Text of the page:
Joy was in the house with Donny McCaslin

And I think the spirit of David Bowie was there too. Saturday night’s (April 1, 2017) scintillating performance at Carnegie’s Zankel Hall demonstrated that Donny McCaslin has developed into a world-class, big league band leader, composer, and sax player. I saw McCaslin perform in early 2016 at the Village Vanguard, shortly after David Bowie’s death, and the events of the past year seem to have transformed McCaslin from an angry young(ish) man into a joyful, seasoned artist who is streaming his creative gifts into the world.

Last night McCaslin opened with a discordant, in your face composition from his earlier repertoire of published music, and then the quartet took a leap into two new (as yet un-named) numbers that McCaslin wrote specifically for the performance at Zankel Hall. The band members were beaming, and so was I, as I heard the driving rhythm section (bassist Jonathan Maron and drummer Zach Danziger) provide counter-point to an astonishing fusion of McCaslin’s sax and keyboard wizard Jason Lindner’s never-before-heard arrangement of electronic noise. The sounds were so unexpected and new, a feeling of wonder filled the hall and penetrated into the minds and bodies of the audience like a magic dust, floating down, pinging off the earbones, and ringing bells of awakening in every cell of the collective body. This music was exciting! A fresh invocation of joyful wonder, and the band was fully enjoying the revelation as well, with smiles on their faces throughout the performance. They felt the rapture, and made us feel it too.

As you may know, McCaslin and Lindner played on David Bowie’s final musical gift to the world, Black Star, released two days before his death in Jan. 2016. Clearly some audience members were Bowie fans, and McCaslin did not disappoint. The band played “Lazarus,” bringing tears of remembrance and sorrow as we heard the song, perhaps for the first time, without the vocal track of Bowie’s achingly familiar, distinctive, age- and wisdom-tinged voice.

The song begins with the (now silent) vocals, “Look up here, I’m in heaven…” and expresses humor, Bowie’s love of New York, and further musings on the afterlife… “By the time I got to New York I was living like a king. Then I used up all my money, I was looking for your ass. This way or no way, you know I’ll be free. Just like that bluebird, now ain’t that just like me. Oh I’ll be free…”

This missing element struck home the loss to the world of our dear David Bowie, and perhaps by making the loss so real, helped to bring a year of deep mourning to a close. I am moved beyond words at Bowie’s generosity to write this music as his continuing creative contribution to the world, and help us prepare and come to terms with his death, and perhaps our own.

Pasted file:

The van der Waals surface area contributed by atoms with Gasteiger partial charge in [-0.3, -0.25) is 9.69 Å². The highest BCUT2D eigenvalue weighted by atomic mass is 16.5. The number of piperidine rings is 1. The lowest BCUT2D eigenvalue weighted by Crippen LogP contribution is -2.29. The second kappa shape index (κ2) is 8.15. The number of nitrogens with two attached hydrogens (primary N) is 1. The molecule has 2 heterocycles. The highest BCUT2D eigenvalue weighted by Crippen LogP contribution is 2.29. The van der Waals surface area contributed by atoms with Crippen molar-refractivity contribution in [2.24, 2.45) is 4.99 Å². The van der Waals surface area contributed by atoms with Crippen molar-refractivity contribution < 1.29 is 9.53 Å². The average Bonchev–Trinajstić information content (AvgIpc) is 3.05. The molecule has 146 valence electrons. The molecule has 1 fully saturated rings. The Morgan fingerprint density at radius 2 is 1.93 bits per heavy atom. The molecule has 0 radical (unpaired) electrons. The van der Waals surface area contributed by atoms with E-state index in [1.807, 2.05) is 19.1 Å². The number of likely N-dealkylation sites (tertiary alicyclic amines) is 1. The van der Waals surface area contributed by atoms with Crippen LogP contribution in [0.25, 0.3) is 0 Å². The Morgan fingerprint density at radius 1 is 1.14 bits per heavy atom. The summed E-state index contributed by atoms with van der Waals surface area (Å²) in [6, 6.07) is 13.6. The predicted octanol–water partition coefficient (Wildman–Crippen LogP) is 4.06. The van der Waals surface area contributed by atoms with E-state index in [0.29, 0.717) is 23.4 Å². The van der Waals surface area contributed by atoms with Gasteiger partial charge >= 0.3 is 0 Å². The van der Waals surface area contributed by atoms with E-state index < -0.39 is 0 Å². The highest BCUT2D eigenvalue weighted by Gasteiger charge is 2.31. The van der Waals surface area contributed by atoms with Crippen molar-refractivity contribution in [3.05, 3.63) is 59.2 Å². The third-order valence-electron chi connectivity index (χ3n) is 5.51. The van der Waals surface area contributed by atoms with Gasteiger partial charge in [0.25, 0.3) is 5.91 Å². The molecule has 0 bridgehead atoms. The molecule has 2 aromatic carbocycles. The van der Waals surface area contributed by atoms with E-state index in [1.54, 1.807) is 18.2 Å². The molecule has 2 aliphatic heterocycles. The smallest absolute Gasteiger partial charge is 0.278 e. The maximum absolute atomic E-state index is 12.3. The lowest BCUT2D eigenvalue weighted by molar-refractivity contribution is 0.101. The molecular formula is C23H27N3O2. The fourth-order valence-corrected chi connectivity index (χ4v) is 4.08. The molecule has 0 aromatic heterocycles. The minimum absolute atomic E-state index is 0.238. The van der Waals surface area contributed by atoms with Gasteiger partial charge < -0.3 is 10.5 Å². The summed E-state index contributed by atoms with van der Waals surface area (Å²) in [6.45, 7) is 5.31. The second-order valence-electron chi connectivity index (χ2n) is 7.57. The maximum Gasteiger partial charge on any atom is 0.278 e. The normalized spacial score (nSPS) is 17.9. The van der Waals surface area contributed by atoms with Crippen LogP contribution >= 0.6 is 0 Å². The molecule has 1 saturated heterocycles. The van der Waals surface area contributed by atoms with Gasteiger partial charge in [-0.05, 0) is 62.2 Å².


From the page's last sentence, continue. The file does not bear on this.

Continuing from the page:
McCaslin generously shared an anecdote about accepting a Grammy award for Blackstar on Bowie’s behalf (the album garnered five in total), together with Lindner, at the ceremony in February. McCaslin outfitted himself for the awards ceremony at Agnes B. in Soho, a designer who had often created clothes for Bowie, and even designed wardrobes for Bowie tours. McCaslin had selected a black Euro-fit suit with a reverse-logo Blackstar t-shirt—very hipster and ringing that note of musical triumph of Bowie’s final work. McCaslin confided with the audience that this was the very suit he was wearing for our performance, and shared that Gail Ann Dorsey, Bowie’s long-time bass player, also gets some of her fantastic clothes at Agnes B. Check out the hard-core punk meets Buddhism dark green dress she wore during Bowie’s Oct. 2, 1999 performance on Saturday Night Live! I noticed that Lindner was also paying subtle homage to Bowie vis-à-vis tiny astronauts floating on the dark background of his socks, and silver denim high-tops.

The group played another shrieking, body-armor penetrating track from McCaslin’s 3rd and most recent CD, Beyond Now (released in Oct. 2016). And then another homage to Bowie, “Warzsawa,” a song he’d written with Brian Eno on 1977’s  Low, Bowie’s first album in his Berlin trilogy.

McCaslin has a  growing body of original music to draw on in his live performances, but his new work takes us to another level entirely. McCaslin’s generosity of spirit shines through this new creative font of joy, and he demonstrates it doubly with making space in the evening’s program for two Bowie songs. There was enough time and space for it all, and by drawing Bowie’s early and final work into the melange of his own oeuvre, McCaslin showed how these two streams are intertwined and that Bowie’s gifted soul continues to impact the world in the next generation of musicians and audiences—if the young man head-banging in the row in front of me was any indication!

It was an all-ages crowd, with older audience members sharing memories of seeing Bowie at Madison Square Garden in the 1990s, and a young child talking in the balcony, penetrating the silent spaces between Maron’s acid bass notes in his introduction to a song of further keyboard magic. McCaslin riffed on the child’s play, repeating the words “Uh-Oh” that floated down from the balcony and generating a ripple of laughter and repetition through the crowd. Then Lindner struck, with waves upon waves of overlapping repeating sequences of electronica notes, joined by tinkling ivories reminiscent of Bob Geldof’s “I don’t like Mondays.”